September 27, 2012. Jane Mallett Theatre, Toronto.
The Attacca Quartet have a youthful perspective on time. Being young (they formed in 2003 at the Julliard School), they have time for ambitious projects. “The 68” is the title of one such project they created in New York—to perform all sixty-eight Haydn String Quartets.
Haydn’s F Major, Op. 77, No. 2 of 1799 opened a program shaped by the timeline of careers. Haydn’s piece was the penultimate composition of Europe’s most successful and almost retired composer. The Prokofiev, albeit his first quartet (1931), is the mid-career opus of a 40 year old Russian tiring of being famous in Europe and America for his operas, ballets, concertos, and symphonies, and longing to return to Stalin’s Soviet Union. Mendelssohn wrote his second string quartet, his op. 13 in 1827, when he was 18 years old. Besides being timelessly fine works, all three compositions express age-appropriate insights.
The first and second subjects of the Haydn introduce the predilections of both composer and ensemble. Thematic allusions to Leporello’s catalogue aria in Mozart’s Don Giovanni signal Haydn’s sense of fulfilment with his life and reputation. The Attacca make the lyrical first subject very expressive, emphasizing its romantic nature with delicate nuancing of dynamics. The second subject is slower, moody, with shadowy reflections. The Attacca’s interpretation inclines towards a Romantic rather than Classical style, more legato, more flowing rather than dancing.
The Attacca give the Menuetto a distinctive tone: it is theatrical, a quality especially evident in cellist Andrew Yee’s expressive demeanour. The high contrast Presto section has a jesting quality; violist Luke Fleming contributes strong feeling to the quietly sonorous Trio section. Communication between viola and cello highlights the tender contrapuntal dialogue of the Andante. The same may be said of the finely filigreed collaboration of the violins—violins, Amy Schroeder and Keiko Tokunaga. This is fully ripened Haydn.
The Finale is all energy and imagination, the trademark of Attacca, although cellist Andrew Yee may sometimes carry the youthful hi-jinks a bit too far. Nonetheless, this opening performance came across as a celebration of musical talent.
The Prokofiev String Quartet No. 1 in B minor, Op. 50 (1931) was commissioned in Washington D.C. by the Library of Congress as America was slipping into the Great Depression. In it are developments of a new sound: in part the broad sweeping music of the American prairies you get fully from Aaron Copeland, and in whiffs from Dvorak’s American compositions. The other new sound is a restless knocking that sets your teeth on edge, similar to Tchaikovsky’s “Fate” theme that says”all life is an unbroken alternation of hard reality with swiftly passing dreams and visions of happiness …” This dire mood dominates the slow movement, eccentrically placed at the end of the work: musical allusions to the work of Borodin presage Prokofiev’s calamitous decision to return to the dark prison of Stalin’s Soviet Union.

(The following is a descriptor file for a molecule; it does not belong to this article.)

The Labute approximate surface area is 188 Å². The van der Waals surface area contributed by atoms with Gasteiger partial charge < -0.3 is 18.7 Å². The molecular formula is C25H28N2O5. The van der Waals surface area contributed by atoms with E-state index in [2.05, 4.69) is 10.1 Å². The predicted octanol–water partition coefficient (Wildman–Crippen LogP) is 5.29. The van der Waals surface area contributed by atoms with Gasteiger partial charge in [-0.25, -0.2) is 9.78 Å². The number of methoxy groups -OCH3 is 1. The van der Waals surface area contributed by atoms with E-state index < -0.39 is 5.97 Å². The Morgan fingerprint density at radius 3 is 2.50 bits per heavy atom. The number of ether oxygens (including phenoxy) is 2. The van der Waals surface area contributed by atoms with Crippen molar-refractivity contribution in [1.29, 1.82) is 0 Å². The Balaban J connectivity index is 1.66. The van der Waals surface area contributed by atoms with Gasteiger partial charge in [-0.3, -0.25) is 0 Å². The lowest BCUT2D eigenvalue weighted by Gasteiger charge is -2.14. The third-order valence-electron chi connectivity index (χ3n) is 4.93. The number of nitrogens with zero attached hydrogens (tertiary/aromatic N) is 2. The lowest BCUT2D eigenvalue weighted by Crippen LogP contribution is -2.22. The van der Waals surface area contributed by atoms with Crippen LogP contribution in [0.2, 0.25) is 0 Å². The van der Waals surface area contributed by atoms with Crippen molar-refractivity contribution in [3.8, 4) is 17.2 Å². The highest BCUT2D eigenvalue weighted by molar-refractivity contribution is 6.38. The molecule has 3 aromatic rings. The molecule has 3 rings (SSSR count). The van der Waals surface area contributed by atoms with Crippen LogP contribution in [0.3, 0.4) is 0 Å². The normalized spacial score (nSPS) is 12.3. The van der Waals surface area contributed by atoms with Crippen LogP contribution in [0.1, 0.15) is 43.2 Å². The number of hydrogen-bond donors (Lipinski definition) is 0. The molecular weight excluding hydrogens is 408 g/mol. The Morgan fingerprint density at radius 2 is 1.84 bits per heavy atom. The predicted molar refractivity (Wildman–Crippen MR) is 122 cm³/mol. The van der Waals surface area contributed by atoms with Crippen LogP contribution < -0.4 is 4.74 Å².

The Attacca bring all this material to full expression catching the deep seriousness, but all the while keeping in focus the irrepressible youthful vigour of their energy that mingles especially well with the zany mischievousness that underlies Prokofiev’s music.
Felix Mendelssohn at 18 remains as arguably Europe’s greatest ‘child’ prodigy. However, there is nothing of apprenticeship in this work, though, to his credit, the composer chose for a models two of Beethoven’s late quartets (Ops. 95 and 132) much against the advice of his mentors. The most evident borrowings from Beethoven in Mendelssohn’s String Quartet No. 2 in A minor, Op. 13 are: a unifying motif that runs through all four movements and gives the work a cyclical character; and, a strong, chromatic, fugal section in his middle movement.
The Attacca played the opening Adagio brightly; their dynamic conferred on it a pleasing shape which continued to evolve during the subsequent Allegro Vivace section. They expressed the chorale-like Adagio movement with questioning tenderness. I liked the duets of first violin and viola, the viola solo, the dialogue with the 2nd violin, and the vibrant palette of the gypsy section.
The Intermezzo opens with a stand-alone pizzicato section that evolves into a folk-dance running on tiptoes through a hectic Scherzo. Their dynamic control in the Finale makes amazing wave patterns, recalling for me the wild energy of the early days of the St. Lawrence String Quartet with whom the Attacca studied. The closing argument includes a tender cadenza by violinist Amy Schroeder, following which the ensemble gathers to produce a perfectly synchronized drone that closes the piece.
The audience, whom violist Luke Fleming flattered for our chamber-music savvy reputation, was unreserved in its appreciation of the youthful verve of this ensemble. The Attacca Quartet rewarded us, without reserve, after only one curtain-call, by an encore of the entire closing movement of Ravel’s glorious String Quartet in F major.
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